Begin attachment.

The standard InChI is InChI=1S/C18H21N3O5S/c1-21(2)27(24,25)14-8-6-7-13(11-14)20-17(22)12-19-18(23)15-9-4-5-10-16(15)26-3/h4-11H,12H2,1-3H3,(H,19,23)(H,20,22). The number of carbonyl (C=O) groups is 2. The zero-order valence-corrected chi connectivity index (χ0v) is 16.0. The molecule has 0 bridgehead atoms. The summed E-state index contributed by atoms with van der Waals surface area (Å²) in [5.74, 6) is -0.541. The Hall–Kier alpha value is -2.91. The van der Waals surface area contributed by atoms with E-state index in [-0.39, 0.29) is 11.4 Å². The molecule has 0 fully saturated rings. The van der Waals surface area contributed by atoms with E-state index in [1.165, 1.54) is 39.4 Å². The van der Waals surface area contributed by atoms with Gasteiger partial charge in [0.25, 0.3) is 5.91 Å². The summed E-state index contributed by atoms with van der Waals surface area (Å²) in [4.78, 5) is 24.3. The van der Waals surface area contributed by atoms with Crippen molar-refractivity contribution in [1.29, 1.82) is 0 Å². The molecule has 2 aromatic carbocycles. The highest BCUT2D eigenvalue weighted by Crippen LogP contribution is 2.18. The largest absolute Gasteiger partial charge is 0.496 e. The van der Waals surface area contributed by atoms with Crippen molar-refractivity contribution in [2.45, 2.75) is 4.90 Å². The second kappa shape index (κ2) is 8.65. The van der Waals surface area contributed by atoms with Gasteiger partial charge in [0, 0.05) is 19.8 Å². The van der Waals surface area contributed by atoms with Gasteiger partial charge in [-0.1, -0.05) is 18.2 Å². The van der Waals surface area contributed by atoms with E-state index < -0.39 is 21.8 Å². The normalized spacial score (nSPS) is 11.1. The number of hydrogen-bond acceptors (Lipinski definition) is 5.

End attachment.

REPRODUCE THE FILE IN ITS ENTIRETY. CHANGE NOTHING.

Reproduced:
The standard InChI is InChI=1S/C18H21N3O5S/c1-21(2)27(24,25)14-8-6-7-13(11-14)20-17(22)12-19-18(23)15-9-4-5-10-16(15)26-3/h4-11H,12H2,1-3H3,(H,19,23)(H,20,22). The number of carbonyl (C=O) groups is 2. The zero-order valence-corrected chi connectivity index (χ0v) is 16.0. The molecule has 0 bridgehead atoms. The summed E-state index contributed by atoms with van der Waals surface area (Å²) in [5.74, 6) is -0.541. The Hall–Kier alpha value is -2.91. The van der Waals surface area contributed by atoms with E-state index in [-0.39, 0.29) is 11.4 Å². The molecule has 0 fully saturated rings. The van der Waals surface area contributed by atoms with E-state index in [1.165, 1.54) is 39.4 Å². The van der Waals surface area contributed by atoms with Gasteiger partial charge in [0.25, 0.3) is 5.91 Å². The summed E-state index contributed by atoms with van der Waals surface area (Å²) in [4.78, 5) is 24.3. The van der Waals surface area contributed by atoms with Crippen molar-refractivity contribution in [1.29, 1.82) is 0 Å². The molecule has 2 aromatic carbocycles. The highest BCUT2D eigenvalue weighted by Crippen LogP contribution is 2.18. The largest absolute Gasteiger partial charge is 0.496 e. The van der Waals surface area contributed by atoms with Crippen molar-refractivity contribution in [2.45, 2.75) is 4.90 Å². The second kappa shape index (κ2) is 8.65. The van der Waals surface area contributed by atoms with Gasteiger partial charge in [0, 0.05) is 19.8 Å². The van der Waals surface area contributed by atoms with Gasteiger partial charge in [-0.1, -0.05) is 18.2 Å². The van der Waals surface area contributed by atoms with E-state index < -0.39 is 21.8 Å². The normalized spacial score (nSPS) is 11.1. The number of hydrogen-bond acceptors (Lipinski definition) is 5.